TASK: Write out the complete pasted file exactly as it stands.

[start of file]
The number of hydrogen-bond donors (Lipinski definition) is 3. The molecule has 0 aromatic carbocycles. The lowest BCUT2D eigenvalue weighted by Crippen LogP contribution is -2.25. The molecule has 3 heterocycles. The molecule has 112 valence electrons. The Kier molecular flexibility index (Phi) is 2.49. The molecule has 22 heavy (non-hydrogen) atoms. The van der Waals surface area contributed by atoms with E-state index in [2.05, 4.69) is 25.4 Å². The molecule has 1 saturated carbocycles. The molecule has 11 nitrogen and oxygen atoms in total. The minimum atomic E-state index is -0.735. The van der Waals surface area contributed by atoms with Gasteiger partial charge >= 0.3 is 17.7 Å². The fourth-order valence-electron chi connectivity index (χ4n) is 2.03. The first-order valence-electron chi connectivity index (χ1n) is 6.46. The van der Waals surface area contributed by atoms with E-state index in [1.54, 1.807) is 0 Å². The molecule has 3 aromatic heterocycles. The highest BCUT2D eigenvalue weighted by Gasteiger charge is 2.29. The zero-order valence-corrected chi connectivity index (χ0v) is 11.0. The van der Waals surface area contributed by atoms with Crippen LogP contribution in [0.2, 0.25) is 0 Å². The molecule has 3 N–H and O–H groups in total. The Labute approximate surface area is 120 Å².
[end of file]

The number of hydrogen-bond donors (Lipinski definition) is 3. The molecule has 0 aromatic carbocycles. The lowest BCUT2D eigenvalue weighted by Crippen LogP contribution is -2.25. The molecule has 3 heterocycles. The molecule has 112 valence electrons. The Kier molecular flexibility index (Phi) is 2.49. The molecule has 22 heavy (non-hydrogen) atoms. The van der Waals surface area contributed by atoms with E-state index in [2.05, 4.69) is 25.4 Å². The molecule has 1 saturated carbocycles. The molecule has 11 nitrogen and oxygen atoms in total. The minimum atomic E-state index is -0.735. The van der Waals surface area contributed by atoms with Gasteiger partial charge >= 0.3 is 17.7 Å². The fourth-order valence-electron chi connectivity index (χ4n) is 2.03. The first-order valence-electron chi connectivity index (χ1n) is 6.46. The van der Waals surface area contributed by atoms with E-state index in [1.54, 1.807) is 0 Å². The molecule has 3 aromatic heterocycles. The highest BCUT2D eigenvalue weighted by Gasteiger charge is 2.29. The zero-order valence-corrected chi connectivity index (χ0v) is 11.0. The van der Waals surface area contributed by atoms with Crippen LogP contribution in [0.2, 0.25) is 0 Å². The molecule has 3 N–H and O–H groups in total. The Labute approximate surface area is 120 Å².